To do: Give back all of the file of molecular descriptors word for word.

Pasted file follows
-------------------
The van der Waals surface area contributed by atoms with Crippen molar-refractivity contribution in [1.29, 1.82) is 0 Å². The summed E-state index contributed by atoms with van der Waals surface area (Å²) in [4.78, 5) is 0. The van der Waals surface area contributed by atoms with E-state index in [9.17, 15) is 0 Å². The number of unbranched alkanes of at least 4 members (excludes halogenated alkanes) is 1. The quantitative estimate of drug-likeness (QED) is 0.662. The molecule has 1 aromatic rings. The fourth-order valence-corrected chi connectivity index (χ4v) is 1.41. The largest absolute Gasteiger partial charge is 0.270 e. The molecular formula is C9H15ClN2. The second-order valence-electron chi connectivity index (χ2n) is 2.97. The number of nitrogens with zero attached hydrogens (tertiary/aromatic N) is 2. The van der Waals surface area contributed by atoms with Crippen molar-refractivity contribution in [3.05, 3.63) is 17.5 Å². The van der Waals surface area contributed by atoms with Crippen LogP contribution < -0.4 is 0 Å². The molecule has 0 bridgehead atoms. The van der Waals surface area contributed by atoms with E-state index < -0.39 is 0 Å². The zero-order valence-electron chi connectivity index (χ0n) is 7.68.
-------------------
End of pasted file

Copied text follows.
The van der Waals surface area contributed by atoms with Crippen molar-refractivity contribution in [1.29, 1.82) is 0 Å². The summed E-state index contributed by atoms with van der Waals surface area (Å²) in [4.78, 5) is 0. The van der Waals surface area contributed by atoms with E-state index in [9.17, 15) is 0 Å². The number of unbranched alkanes of at least 4 members (excludes halogenated alkanes) is 1. The quantitative estimate of drug-likeness (QED) is 0.662. The molecule has 1 aromatic rings. The fourth-order valence-corrected chi connectivity index (χ4v) is 1.41. The largest absolute Gasteiger partial charge is 0.270 e. The molecular formula is C9H15ClN2. The second-order valence-electron chi connectivity index (χ2n) is 2.97. The number of nitrogens with zero attached hydrogens (tertiary/aromatic N) is 2. The van der Waals surface area contributed by atoms with Crippen molar-refractivity contribution in [3.05, 3.63) is 17.5 Å². The van der Waals surface area contributed by atoms with Crippen LogP contribution < -0.4 is 0 Å². The molecule has 0 bridgehead atoms. The van der Waals surface area contributed by atoms with E-state index < -0.39 is 0 Å². The zero-order valence-electron chi connectivity index (χ0n) is 7.68.